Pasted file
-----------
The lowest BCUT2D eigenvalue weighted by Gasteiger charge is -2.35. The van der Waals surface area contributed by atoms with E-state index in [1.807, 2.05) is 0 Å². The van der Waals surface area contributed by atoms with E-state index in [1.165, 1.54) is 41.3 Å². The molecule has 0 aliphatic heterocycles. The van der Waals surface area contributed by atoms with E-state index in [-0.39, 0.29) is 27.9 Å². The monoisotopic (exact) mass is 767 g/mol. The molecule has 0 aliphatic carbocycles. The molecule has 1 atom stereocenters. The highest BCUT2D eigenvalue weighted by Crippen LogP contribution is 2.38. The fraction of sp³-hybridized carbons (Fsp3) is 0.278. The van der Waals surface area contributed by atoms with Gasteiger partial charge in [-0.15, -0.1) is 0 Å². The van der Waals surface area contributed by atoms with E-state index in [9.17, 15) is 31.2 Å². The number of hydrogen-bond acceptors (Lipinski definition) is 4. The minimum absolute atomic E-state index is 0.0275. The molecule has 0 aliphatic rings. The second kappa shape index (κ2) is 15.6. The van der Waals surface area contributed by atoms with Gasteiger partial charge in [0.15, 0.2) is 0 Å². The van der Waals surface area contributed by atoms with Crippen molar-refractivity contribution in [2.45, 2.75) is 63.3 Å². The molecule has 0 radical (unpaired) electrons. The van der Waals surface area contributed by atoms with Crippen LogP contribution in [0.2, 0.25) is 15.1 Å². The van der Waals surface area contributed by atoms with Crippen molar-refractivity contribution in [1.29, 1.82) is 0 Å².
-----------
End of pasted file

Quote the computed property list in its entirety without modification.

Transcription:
The lowest BCUT2D eigenvalue weighted by Gasteiger charge is -2.35. The van der Waals surface area contributed by atoms with E-state index in [1.807, 2.05) is 0 Å². The van der Waals surface area contributed by atoms with E-state index in [1.165, 1.54) is 41.3 Å². The molecule has 0 aliphatic heterocycles. The van der Waals surface area contributed by atoms with E-state index in [-0.39, 0.29) is 27.9 Å². The monoisotopic (exact) mass is 767 g/mol. The molecule has 0 aliphatic carbocycles. The molecule has 1 atom stereocenters. The highest BCUT2D eigenvalue weighted by Crippen LogP contribution is 2.38. The fraction of sp³-hybridized carbons (Fsp3) is 0.278. The van der Waals surface area contributed by atoms with Gasteiger partial charge in [-0.15, -0.1) is 0 Å². The van der Waals surface area contributed by atoms with E-state index in [9.17, 15) is 31.2 Å². The number of hydrogen-bond acceptors (Lipinski definition) is 4. The minimum absolute atomic E-state index is 0.0275. The molecule has 0 aliphatic rings. The second kappa shape index (κ2) is 15.6. The van der Waals surface area contributed by atoms with Gasteiger partial charge in [0.15, 0.2) is 0 Å². The van der Waals surface area contributed by atoms with Crippen molar-refractivity contribution in [2.45, 2.75) is 63.3 Å². The molecule has 0 radical (unpaired) electrons. The van der Waals surface area contributed by atoms with Crippen LogP contribution in [0.2, 0.25) is 15.1 Å². The van der Waals surface area contributed by atoms with Crippen molar-refractivity contribution in [1.29, 1.82) is 0 Å².